In Australian author Gary Corby’s Sacred Games, his second ancient historical, Athenian sleuth Nico must solve a murder in the midst of the Olympic Games.

Where did you get the idea for this series?

I read about a real-life murder that happened in classical Athens, one that was never solved. It became the basis for The Pericles Commission, the first Nico mystery. Athens was the world’s first democratic state. But what few know is that the man who created the first democracy, Ephialtes, was assassinated. It was a for-real political thriller that happened 2,500 years ago. I have a young politician named Pericles hire my hero to solve the crime. He, in turn, gets unavoidable help from his irritating 12-year-old brother, a lad named Socrates.

How did you start writing fiction?

I pulled my favorite mysteries down from the shelf (we have about 6,000 books in the house). I took a pencil and marked all the scene boundaries on those great books. Then I worked out what each scene did, how they linked together, which characters came and went, how the tension rose, how the plots twisted. I learned narrative structure from the masters. When you’re a writer, every great book is a lesson in how to write.

And did your work as a software developer help at all?

It made me organized. I’m very serious about schedules. Also, I’m thorough about getting period details right.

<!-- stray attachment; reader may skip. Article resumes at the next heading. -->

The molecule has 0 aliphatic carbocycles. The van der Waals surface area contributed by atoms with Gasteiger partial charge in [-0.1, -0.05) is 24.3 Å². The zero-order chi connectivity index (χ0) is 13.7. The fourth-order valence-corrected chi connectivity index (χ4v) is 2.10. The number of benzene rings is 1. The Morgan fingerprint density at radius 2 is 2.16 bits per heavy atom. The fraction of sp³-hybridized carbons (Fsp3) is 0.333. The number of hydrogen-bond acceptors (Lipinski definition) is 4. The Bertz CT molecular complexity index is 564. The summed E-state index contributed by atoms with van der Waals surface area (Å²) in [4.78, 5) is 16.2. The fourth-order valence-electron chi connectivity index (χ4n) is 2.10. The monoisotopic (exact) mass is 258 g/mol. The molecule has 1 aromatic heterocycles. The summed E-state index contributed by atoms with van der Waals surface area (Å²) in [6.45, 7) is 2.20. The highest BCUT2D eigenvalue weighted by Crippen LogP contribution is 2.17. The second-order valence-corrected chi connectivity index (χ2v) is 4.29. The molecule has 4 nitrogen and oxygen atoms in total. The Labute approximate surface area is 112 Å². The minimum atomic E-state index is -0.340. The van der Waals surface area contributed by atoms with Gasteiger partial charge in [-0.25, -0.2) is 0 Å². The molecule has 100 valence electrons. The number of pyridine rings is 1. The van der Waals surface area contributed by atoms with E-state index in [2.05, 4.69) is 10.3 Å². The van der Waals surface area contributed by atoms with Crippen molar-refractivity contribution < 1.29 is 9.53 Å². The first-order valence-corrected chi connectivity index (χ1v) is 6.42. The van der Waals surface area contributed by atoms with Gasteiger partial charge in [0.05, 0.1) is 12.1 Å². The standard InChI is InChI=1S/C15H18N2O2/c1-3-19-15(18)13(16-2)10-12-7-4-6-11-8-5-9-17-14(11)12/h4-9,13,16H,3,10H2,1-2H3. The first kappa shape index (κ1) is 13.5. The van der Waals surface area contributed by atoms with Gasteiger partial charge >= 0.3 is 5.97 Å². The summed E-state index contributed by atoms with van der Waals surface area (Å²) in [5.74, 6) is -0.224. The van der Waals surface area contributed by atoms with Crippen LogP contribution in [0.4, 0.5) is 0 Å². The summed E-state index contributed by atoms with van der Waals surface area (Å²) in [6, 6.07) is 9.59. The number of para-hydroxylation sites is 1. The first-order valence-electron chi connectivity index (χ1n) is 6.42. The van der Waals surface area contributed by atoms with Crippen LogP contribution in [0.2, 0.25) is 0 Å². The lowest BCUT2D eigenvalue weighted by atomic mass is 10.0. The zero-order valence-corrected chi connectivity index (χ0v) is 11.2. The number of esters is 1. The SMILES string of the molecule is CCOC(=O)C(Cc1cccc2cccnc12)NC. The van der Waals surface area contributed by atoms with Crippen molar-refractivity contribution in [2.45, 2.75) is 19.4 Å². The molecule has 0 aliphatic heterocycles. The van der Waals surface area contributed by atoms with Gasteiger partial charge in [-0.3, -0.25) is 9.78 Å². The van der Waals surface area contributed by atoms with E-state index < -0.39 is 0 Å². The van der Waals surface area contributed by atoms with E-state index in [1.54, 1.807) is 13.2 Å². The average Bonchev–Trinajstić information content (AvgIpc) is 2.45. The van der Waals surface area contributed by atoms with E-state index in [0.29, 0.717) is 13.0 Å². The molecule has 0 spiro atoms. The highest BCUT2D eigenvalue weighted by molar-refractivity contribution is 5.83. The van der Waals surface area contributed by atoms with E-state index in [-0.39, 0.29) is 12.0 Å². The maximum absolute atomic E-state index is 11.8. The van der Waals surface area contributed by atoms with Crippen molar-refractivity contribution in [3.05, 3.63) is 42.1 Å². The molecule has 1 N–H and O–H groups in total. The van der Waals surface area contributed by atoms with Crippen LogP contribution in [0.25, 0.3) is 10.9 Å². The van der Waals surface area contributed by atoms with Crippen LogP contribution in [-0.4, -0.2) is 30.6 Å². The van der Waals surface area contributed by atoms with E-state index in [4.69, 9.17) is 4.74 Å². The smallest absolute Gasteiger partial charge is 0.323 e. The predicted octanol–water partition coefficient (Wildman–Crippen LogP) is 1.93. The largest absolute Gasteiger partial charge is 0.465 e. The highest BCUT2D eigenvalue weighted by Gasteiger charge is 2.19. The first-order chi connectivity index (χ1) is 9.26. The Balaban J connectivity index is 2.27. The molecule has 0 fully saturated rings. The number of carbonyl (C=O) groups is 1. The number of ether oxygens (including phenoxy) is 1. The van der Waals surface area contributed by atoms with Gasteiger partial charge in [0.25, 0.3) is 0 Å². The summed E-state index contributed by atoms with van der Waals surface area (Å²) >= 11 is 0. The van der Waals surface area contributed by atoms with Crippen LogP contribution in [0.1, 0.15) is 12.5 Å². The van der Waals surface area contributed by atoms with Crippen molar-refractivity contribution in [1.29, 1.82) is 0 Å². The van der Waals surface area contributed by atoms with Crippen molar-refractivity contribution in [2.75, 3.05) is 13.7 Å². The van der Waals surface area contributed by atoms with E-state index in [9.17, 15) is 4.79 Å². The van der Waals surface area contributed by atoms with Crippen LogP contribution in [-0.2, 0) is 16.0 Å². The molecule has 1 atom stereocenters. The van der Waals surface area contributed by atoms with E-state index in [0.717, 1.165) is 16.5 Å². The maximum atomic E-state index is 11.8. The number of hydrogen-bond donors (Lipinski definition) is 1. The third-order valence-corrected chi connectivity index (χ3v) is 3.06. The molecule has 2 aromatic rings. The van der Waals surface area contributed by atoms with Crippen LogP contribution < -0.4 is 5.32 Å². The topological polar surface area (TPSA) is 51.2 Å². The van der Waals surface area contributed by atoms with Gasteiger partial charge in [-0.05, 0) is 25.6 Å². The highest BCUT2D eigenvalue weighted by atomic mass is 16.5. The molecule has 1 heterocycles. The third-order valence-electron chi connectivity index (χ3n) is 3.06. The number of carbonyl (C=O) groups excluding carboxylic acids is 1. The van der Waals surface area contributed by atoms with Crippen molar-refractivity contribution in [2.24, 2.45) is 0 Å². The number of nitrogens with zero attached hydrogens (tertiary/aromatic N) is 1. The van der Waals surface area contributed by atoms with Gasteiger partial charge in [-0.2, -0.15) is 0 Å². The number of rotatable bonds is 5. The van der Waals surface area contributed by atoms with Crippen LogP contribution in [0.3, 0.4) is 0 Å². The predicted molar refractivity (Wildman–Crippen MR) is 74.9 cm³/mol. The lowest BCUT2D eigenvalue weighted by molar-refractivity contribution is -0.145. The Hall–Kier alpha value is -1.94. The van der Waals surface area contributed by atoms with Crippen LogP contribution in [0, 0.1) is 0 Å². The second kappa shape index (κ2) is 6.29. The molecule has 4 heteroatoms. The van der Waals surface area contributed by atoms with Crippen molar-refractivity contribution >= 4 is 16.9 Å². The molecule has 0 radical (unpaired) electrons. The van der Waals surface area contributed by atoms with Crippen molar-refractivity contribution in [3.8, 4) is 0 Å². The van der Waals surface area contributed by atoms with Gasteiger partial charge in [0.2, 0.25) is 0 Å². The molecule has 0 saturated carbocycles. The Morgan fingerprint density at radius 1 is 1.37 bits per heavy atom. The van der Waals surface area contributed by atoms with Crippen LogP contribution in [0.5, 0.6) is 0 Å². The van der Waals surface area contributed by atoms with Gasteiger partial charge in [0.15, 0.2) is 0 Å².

How hard is that to do?

Stopping myself from doing yet more book research is the hardest part. It’s so easy to delve into some little detail, and then look up to see that hours have passed. It was fascinating to come to the realization that people back then were just like people today. They had the same desires, fears, ambitions, lusts. But they lived out their passions in a time that’s like something out of epic fantasy.

How do you guard against the biases, political or otherwise, of those writing the historical sources you rely on?

When you read an ancient text, you’re reading one man’s view, but at least it’s the view of someone on the ground as it happened, or as close as we can get. It’s like reading the news these days: you read the article, and then you factor in the likely political bias of the person who’s writing the news. Distance in time doesn’t help. Bizarre as it may seem, there are a few modern historians who are still fighting the Peloponnesian War. And the funny thing is, I suspect that 80% of the pro-Spartans are of a left-wing disposition, and 80% of the pro-Athenians are right-wing.